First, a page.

In mid-2021 the U.S. Airforce expanded its emergency operating capabilities by holding a training exercise on a state highway where two air force SOCOM (Special Operations Command) C-146A twin-turboprop transports and four reserve (National Guard) A-10s practiced landing and taking off from a stretch of highway. Both the C-146A and the A-10 were built for this sort of thing and during the Cold War the USAF joined other NATO air forces in practicing this sort of thing in Europe. This was the first time such training took place in the United States during peacetime. The air force is preparing to quickly send some combat and support aircraft to new hot spots emerging in Africa and other areas where speedy response with small numbers of aircraft could make a big difference.
This is the latest development in a two- decade effort to organize and train pilots and support personnel to deploy quickly to any part of the world and operate from small airports or, for some types of aircraft, roads. Since 2001 the air force tested these deployment capabilities for squadrons being sent overseas, with an emphasis on turning small civilian airports into bases capable of quacking providing air traffic control and support facilities for combat aircraft.
Given the increasing stockpiles of ballistic missiles with high-explosive warheads to quickly disable military airbases and major civilian airports, there has been a revival in training to use highways, especially in Asia where countries threatened by China note that China has the largest number of these ballistic missiles designed to take out air bases early in any war.
After testing the concept in 2015, India decided in 2016 to adopt the increasingly popular practice of training pilots and ground crews to use designated sections of highways as temporary air strips. North Korea has been a believer in this practice and regional neighbors Pakistan and China have also revived the use of highway airstrips.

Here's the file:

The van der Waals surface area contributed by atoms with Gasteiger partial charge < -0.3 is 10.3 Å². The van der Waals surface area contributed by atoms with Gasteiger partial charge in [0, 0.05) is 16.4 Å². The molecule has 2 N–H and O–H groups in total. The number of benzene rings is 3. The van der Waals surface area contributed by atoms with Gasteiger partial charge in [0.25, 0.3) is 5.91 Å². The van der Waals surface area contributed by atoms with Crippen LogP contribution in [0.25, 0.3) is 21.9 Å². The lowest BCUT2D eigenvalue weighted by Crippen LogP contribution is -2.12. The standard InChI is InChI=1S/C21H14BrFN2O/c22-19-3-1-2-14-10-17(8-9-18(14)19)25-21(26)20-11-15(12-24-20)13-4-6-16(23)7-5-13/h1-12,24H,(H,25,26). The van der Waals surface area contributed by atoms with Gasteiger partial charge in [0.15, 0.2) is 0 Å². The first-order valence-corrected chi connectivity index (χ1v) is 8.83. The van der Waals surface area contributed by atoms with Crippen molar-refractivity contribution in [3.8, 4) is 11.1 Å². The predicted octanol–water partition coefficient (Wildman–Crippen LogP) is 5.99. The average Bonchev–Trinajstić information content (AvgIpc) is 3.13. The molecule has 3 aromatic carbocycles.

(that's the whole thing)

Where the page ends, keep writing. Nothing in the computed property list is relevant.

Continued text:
In 2014 China held air force training exercises involving the use of designated stretches of highway for emergency airfields for fighters and transports. This technique had not been used by China since 1989 and by 2015 at least ten stretches of highway in Liaoning (adjacent to North Korea), Shandong (facing South Korea across the Yellow Sea) and Fujian (opposite Taiwan) provinces have been designated for such emergency use. There may be others that have been designated but not practiced on, so their location can be kept secret.
China is following the example of Taiwan which began regularly practicing using highways as emergency air strips for fighter aircraft back in the 1970s. Then that sort of thing was halted for 26 years as Taiwan tried to make peace with China. In 2004 the highway landings were resumed, and now it's done every few years. There is some preparation involved, at least for the peacetime drills. Troops walk down the length of highway to be used and remove any rocks or other objects that the aircraft wheels might hit. Then cars go down the road, honking their horns, to flush out any birds who might be sucked into the jet’s air intakes. At that point, the F-16s can come in and land. And then turn around and take off again. China apparently follows the same procedures as the Taiwanese.
When Taiwan resumed these drills in 2004 they included actual use of superhighways as secondary highway air fields for combat aircraft during military exercises. For example, in one publicized event two Mirage 2000 fighters landed on a highway, were serviced (which can include refueling, rearming or minor repairs) and took off again. Parts of Taiwan's system of superhighways were designed just for this purpose but actual use of the highways during training exercises lapsed for over two decades because the Defense Ministry did not want to block traffic or annoy China. The resumed training exercises on highways were done more for diplomatic reasons; to remind China that Taiwan had many defensive capabilities. In 2007, the highway drill was carried out once more, and again in 2011. With less warning these drills are still held, but without any publicity.